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We Need Mass Democracy
                Real organization cannot be built on a foundation of sand
If we can create a mass anti-imperialist organization where decisions and struggle are based on mass democracy -- then we will capture the imagination of serious activists everywhere -- and be in a position to change the dynamics of the entire antiwar movement. Ben Seattle

Activists have the right to know
what the fuck is going on

Ben's main criticisms of SAIC -- is that it is not sufficently open politically.

Ben would like SAIC to have a page on its website where activists could go to learn
about the various political currents
in and around the organization (ie: so that they
can find this out without having to read an Indymedia post). And Ben would like the group
to give readers the ability to post comments on its website about its agitation
(ie: so that readers could do so there as easily as they can do so on Indymedia).

Ben thinks that Indymedia is great. But any organization that is serious about
mass democracy will send a clear signal to activists everywhere that they do not
need to google ancient indymedia archives in order to know what the fuck is going on.

Ben replies to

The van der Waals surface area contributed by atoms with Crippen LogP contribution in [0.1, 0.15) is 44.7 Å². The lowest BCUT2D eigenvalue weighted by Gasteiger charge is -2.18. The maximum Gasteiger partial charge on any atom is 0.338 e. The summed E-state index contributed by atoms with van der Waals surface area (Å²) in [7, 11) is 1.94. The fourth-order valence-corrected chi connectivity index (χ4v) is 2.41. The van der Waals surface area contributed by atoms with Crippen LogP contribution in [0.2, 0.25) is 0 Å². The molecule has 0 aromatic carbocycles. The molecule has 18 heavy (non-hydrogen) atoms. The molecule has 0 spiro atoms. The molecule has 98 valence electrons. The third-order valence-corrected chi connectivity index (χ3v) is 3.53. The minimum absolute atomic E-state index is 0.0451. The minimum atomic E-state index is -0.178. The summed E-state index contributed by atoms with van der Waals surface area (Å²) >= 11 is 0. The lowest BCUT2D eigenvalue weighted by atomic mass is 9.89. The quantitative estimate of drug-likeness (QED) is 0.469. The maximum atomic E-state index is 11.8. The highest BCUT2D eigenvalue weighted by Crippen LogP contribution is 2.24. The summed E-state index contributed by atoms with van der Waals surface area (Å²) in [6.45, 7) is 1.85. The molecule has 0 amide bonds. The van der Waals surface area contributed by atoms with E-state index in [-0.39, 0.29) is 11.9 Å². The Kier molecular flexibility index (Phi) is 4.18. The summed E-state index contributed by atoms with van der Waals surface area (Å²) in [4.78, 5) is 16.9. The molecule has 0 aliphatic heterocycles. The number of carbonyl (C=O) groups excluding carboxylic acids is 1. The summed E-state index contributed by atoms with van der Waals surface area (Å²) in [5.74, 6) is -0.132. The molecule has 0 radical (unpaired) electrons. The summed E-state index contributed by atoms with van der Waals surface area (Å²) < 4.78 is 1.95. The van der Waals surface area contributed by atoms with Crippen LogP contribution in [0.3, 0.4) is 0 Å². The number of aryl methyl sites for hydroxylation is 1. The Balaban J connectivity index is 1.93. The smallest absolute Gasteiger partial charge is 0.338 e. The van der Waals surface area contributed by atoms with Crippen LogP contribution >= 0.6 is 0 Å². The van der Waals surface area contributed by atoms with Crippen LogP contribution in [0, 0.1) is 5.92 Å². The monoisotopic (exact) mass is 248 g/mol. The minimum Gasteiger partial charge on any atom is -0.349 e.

Ezekiel's rant about SAIC

Posted by Ben Seattle November 9, 2005

Excerpted from:
http://seattle.indymedia.org/en/2005/11/249752.shtml

I don't have time to clear up all the ways in which you are
confused -- including having confused me with the Seattle
Anti-Imperialist Committee (SAIC) which put out the leaflet that
you criticise. I thought it was a great leaflet but I only wrote
about two percent of it: my contribution to the SAIC leaflet
amounted to a few sentences. I support the work of SAIC but I am
not a member (more on that below).

[...]

5. Now -- about SAIC: 

Your confusion in thinking that I am SAIC -- has made it
difficult for readers to follow your rant -- but this is partly
the fault of SAIC itself -- which, unfortunately, made a
deliberate decision _not_ to place on its website any
easy-to-find information about the various political tendencies
in or around it -- on the excuse that to do so would be to pander
to a supposed "petty bourgeois" sensibility that was more
concerned with personalities than politics. 

I have a different view. 

Each individual political activist earns his or her reputation on
the basis of actions which conform to a set of personal and
political principles. 

For example some activists are responsive to questions while
others are evasive. Some activists embody a commitment to calm
and serious discussion while others are full of hot air. Some
activists are deserving of attention while others are not. In
each case the reputation is based on action: by the fruit you
shall know the tree. 

And this same principle, writ large, applies to political trends
-- which represent the combined energy of individual activists.
Some trends work hard to oppose the influence of the Democratic
Party while other trends refuse to do more than write an